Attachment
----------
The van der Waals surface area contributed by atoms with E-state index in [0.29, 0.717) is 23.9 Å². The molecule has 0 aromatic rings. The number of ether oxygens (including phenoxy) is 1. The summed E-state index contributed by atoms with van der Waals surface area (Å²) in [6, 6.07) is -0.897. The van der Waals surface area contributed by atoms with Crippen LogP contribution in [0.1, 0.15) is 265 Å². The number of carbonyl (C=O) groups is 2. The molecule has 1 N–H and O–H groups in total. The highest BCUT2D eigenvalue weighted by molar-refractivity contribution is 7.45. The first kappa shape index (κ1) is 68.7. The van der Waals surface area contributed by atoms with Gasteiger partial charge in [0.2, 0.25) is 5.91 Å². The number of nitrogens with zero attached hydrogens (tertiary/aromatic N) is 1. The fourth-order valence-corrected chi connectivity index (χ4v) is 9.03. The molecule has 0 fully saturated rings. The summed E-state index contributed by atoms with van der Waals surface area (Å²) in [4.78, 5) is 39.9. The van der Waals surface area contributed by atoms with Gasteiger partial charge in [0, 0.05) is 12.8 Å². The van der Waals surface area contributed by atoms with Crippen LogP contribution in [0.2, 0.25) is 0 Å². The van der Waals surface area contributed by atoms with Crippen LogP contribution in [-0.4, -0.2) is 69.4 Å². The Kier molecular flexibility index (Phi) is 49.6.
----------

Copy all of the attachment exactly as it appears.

The van der Waals surface area contributed by atoms with E-state index in [0.29, 0.717) is 23.9 Å². The molecule has 0 aromatic rings. The number of ether oxygens (including phenoxy) is 1. The summed E-state index contributed by atoms with van der Waals surface area (Å²) in [6, 6.07) is -0.897. The van der Waals surface area contributed by atoms with Crippen LogP contribution in [0.1, 0.15) is 265 Å². The number of carbonyl (C=O) groups is 2. The molecule has 1 N–H and O–H groups in total. The highest BCUT2D eigenvalue weighted by molar-refractivity contribution is 7.45. The first kappa shape index (κ1) is 68.7. The van der Waals surface area contributed by atoms with Gasteiger partial charge in [0.2, 0.25) is 5.91 Å². The number of nitrogens with zero attached hydrogens (tertiary/aromatic N) is 1. The fourth-order valence-corrected chi connectivity index (χ4v) is 9.03. The molecule has 0 fully saturated rings. The summed E-state index contributed by atoms with van der Waals surface area (Å²) in [4.78, 5) is 39.9. The van der Waals surface area contributed by atoms with Gasteiger partial charge in [0, 0.05) is 12.8 Å². The van der Waals surface area contributed by atoms with Crippen LogP contribution in [0.2, 0.25) is 0 Å². The van der Waals surface area contributed by atoms with Crippen LogP contribution in [-0.4, -0.2) is 69.4 Å². The Kier molecular flexibility index (Phi) is 49.6.